Osteoid Osteoma is a benign bone lesion with a nidus of less than 2 cm surrounded by a zone of reactive bone. Tumor may be found in any bone in the body. 10% of cases involve the spine. Lumbar spine is the commonest site (59%) with the neural arch being the usual location (75%). Osteoid osteoma has a distinct clinical picture of dull pain that is worse at night and disappears within 20 to 30 minutes of treatment with non-steroidal anti-inflammatory medication (normally Aspirin). The classic radiological presentation of an osteoid osteoma is a radiolucent nidus surrounded by a dramatic reactive sclerosis in the cortex of the bone. Radiography is the initial examination of choice and may not be the only examination required. CT is used for precise localization of the nidus and may be used for guiding percutaneous ablation. MRI is a useful imaging technique, but CT appears superior for precise localization. Radionuclide scanning for technetium-99m diphosphonate uptake shows fairly intense activity at the tumor site. The tumors may regress spontaneously. The mechanism of this involution is not known, but tumor infarction is a possibility. When the spinal column is involved, muscle spasms may cause abnormal alignment. A painful scoliosis may be concave toward the lesion. Kyphoscoliosis, torticollis, and exaggerated lordosis may also be seen. Osteoid osteoma has been called the most common cause of painful scoliosis. Definite neurological abnormalities are seen in 6.5% of patients with spinal osteoid osteomas. Although the natural course of osteoid osteoma is one of potential spontaneous remission over a period of two to eight years, spinal tumors usually are treated with en bloc excision because of the risk that the compensatory scoliosis will become structural. The purpose of the present report is to describe the case of a patient who had a lumbar osteoid osteoma with a fairly typical presentation that was treated with a novel surgical approach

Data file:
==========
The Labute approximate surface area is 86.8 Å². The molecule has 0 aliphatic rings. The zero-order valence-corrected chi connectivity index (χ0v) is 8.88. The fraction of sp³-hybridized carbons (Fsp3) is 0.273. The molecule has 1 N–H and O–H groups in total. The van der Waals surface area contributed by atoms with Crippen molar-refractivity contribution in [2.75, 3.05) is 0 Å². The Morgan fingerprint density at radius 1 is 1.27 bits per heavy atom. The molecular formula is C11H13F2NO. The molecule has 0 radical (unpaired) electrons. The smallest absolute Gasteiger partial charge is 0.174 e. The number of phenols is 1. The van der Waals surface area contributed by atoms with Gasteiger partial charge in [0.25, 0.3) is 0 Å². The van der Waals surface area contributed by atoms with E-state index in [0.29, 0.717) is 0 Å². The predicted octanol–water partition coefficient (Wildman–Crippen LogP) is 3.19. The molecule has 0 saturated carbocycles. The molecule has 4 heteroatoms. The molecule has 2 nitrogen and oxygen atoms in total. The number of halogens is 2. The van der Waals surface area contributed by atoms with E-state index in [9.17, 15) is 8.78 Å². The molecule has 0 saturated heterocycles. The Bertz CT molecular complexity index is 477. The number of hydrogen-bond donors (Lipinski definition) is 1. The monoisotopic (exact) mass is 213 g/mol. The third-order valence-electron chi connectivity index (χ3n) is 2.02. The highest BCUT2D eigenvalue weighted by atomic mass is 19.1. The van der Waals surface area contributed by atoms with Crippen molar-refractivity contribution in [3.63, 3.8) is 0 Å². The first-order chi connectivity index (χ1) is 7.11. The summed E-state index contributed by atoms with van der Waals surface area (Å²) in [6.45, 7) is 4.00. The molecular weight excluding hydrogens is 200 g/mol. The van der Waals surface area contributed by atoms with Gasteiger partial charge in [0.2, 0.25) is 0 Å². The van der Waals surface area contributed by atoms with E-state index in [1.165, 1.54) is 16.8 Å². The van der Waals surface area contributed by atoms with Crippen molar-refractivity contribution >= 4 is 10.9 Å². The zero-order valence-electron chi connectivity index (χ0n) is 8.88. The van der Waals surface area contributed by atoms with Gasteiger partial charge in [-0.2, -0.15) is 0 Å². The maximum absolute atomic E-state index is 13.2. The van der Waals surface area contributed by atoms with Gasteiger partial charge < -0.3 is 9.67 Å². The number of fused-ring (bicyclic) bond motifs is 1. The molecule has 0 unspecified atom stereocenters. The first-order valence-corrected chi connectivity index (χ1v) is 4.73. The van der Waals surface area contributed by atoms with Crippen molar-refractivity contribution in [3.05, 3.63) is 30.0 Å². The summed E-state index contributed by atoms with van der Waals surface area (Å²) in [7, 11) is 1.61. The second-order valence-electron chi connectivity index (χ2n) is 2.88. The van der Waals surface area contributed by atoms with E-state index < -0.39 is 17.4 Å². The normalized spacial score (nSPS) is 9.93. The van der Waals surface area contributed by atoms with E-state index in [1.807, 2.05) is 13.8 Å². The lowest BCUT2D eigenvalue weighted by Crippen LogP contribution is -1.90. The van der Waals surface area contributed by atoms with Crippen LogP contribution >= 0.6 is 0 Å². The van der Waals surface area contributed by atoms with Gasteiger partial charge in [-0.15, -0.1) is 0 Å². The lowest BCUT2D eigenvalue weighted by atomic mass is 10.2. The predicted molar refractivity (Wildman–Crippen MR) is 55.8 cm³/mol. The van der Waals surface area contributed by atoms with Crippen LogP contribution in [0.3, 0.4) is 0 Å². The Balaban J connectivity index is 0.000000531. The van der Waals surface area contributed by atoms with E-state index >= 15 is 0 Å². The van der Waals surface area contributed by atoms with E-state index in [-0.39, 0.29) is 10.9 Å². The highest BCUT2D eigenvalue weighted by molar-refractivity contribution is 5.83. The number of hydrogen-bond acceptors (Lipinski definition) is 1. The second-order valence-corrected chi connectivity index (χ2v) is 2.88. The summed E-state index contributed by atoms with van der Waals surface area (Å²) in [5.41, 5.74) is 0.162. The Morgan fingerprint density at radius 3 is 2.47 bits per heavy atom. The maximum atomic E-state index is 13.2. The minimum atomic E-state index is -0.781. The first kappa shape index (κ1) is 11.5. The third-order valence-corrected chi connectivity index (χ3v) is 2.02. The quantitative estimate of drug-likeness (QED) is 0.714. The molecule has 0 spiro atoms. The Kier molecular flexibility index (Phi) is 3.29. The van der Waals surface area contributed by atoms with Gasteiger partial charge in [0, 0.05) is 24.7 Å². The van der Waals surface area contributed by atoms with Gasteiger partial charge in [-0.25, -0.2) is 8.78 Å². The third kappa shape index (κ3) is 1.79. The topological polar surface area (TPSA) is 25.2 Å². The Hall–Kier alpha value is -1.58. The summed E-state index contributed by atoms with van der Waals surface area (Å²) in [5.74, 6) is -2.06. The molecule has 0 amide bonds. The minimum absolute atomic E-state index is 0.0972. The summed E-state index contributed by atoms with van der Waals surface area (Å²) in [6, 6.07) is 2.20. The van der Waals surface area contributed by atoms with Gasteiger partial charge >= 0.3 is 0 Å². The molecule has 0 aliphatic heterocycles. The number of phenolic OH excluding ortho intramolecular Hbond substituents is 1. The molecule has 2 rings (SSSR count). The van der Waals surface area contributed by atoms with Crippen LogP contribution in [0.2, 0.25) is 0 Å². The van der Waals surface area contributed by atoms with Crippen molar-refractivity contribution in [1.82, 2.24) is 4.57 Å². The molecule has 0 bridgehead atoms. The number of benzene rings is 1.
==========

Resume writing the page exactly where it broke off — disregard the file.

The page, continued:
Materials and Methods
A sixteen year-old girl presented with a six-month history of low-back pain that worsened with activity. She reported no history of trauma, weight loss, fevers, chills, sweats, or night pain. She had no neurological symptoms. Prior to presentation, she had been seen by two different physicians and one orthopedic surgeon for evaluation of her complaints. The medical and surgical histories were unremarkable. The patient had a negative family history for scoliosis and other vertebral deformities. The use of nonsteroidal anti-inflammatory medications had resulted in substantial pain relief in initial phase but now were of not much help.